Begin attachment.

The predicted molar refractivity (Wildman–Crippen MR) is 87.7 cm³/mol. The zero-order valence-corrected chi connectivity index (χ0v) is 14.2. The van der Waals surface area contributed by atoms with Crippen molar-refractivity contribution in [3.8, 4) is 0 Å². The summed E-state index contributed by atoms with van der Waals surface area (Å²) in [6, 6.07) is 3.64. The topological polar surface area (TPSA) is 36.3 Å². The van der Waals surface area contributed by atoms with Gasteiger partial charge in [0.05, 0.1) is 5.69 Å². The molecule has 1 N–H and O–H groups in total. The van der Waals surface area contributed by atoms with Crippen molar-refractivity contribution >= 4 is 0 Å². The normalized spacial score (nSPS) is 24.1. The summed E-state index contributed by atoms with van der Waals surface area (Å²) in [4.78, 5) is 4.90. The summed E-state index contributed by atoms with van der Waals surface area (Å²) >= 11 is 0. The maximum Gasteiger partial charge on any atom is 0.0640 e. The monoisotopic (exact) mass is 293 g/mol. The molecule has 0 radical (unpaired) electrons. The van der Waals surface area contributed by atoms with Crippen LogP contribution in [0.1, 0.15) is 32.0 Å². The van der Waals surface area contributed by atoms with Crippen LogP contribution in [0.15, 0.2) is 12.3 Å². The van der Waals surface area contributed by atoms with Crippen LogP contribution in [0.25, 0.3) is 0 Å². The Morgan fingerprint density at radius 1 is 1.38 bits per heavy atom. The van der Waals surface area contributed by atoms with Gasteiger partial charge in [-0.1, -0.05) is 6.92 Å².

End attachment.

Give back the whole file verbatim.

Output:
The predicted molar refractivity (Wildman–Crippen MR) is 87.7 cm³/mol. The zero-order valence-corrected chi connectivity index (χ0v) is 14.2. The van der Waals surface area contributed by atoms with Crippen molar-refractivity contribution in [3.8, 4) is 0 Å². The summed E-state index contributed by atoms with van der Waals surface area (Å²) in [6, 6.07) is 3.64. The topological polar surface area (TPSA) is 36.3 Å². The van der Waals surface area contributed by atoms with Gasteiger partial charge in [0.05, 0.1) is 5.69 Å². The molecule has 1 N–H and O–H groups in total. The van der Waals surface area contributed by atoms with Crippen molar-refractivity contribution >= 4 is 0 Å². The normalized spacial score (nSPS) is 24.1. The summed E-state index contributed by atoms with van der Waals surface area (Å²) in [4.78, 5) is 4.90. The summed E-state index contributed by atoms with van der Waals surface area (Å²) >= 11 is 0. The maximum Gasteiger partial charge on any atom is 0.0640 e. The monoisotopic (exact) mass is 293 g/mol. The molecule has 0 radical (unpaired) electrons. The van der Waals surface area contributed by atoms with Crippen LogP contribution in [0.1, 0.15) is 32.0 Å². The van der Waals surface area contributed by atoms with Crippen LogP contribution in [0.15, 0.2) is 12.3 Å². The van der Waals surface area contributed by atoms with Crippen LogP contribution in [0.25, 0.3) is 0 Å². The Morgan fingerprint density at radius 1 is 1.38 bits per heavy atom. The van der Waals surface area contributed by atoms with Gasteiger partial charge in [-0.1, -0.05) is 6.92 Å².